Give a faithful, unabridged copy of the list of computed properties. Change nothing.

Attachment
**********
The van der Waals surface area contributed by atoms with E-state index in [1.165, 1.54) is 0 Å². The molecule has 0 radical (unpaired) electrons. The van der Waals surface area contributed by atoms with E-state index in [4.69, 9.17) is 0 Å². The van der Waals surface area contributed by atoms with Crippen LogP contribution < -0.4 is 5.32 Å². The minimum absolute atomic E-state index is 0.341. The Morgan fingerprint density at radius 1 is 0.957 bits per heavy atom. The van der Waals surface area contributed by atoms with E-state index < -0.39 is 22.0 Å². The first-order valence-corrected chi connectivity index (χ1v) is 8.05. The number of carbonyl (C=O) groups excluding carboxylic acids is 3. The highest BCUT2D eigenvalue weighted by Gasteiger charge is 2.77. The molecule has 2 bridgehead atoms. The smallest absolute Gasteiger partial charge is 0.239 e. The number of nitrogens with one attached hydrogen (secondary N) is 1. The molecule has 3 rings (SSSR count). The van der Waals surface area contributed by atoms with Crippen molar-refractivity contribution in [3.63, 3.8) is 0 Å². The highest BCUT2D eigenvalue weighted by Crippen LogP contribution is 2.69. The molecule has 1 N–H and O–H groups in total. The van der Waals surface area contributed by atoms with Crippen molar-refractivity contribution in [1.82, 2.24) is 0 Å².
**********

The van der Waals surface area contributed by atoms with E-state index in [1.165, 1.54) is 0 Å². The molecule has 0 radical (unpaired) electrons. The van der Waals surface area contributed by atoms with E-state index in [4.69, 9.17) is 0 Å². The van der Waals surface area contributed by atoms with Crippen LogP contribution < -0.4 is 5.32 Å². The minimum absolute atomic E-state index is 0.341. The Morgan fingerprint density at radius 1 is 0.957 bits per heavy atom. The van der Waals surface area contributed by atoms with E-state index < -0.39 is 22.0 Å². The first-order valence-corrected chi connectivity index (χ1v) is 8.05. The number of carbonyl (C=O) groups excluding carboxylic acids is 3. The highest BCUT2D eigenvalue weighted by Gasteiger charge is 2.77. The molecule has 2 bridgehead atoms. The smallest absolute Gasteiger partial charge is 0.239 e. The number of nitrogens with one attached hydrogen (secondary N) is 1. The molecule has 3 rings (SSSR count). The van der Waals surface area contributed by atoms with Crippen molar-refractivity contribution in [3.63, 3.8) is 0 Å². The highest BCUT2D eigenvalue weighted by Crippen LogP contribution is 2.69. The molecule has 1 N–H and O–H groups in total. The van der Waals surface area contributed by atoms with Crippen molar-refractivity contribution in [1.82, 2.24) is 0 Å².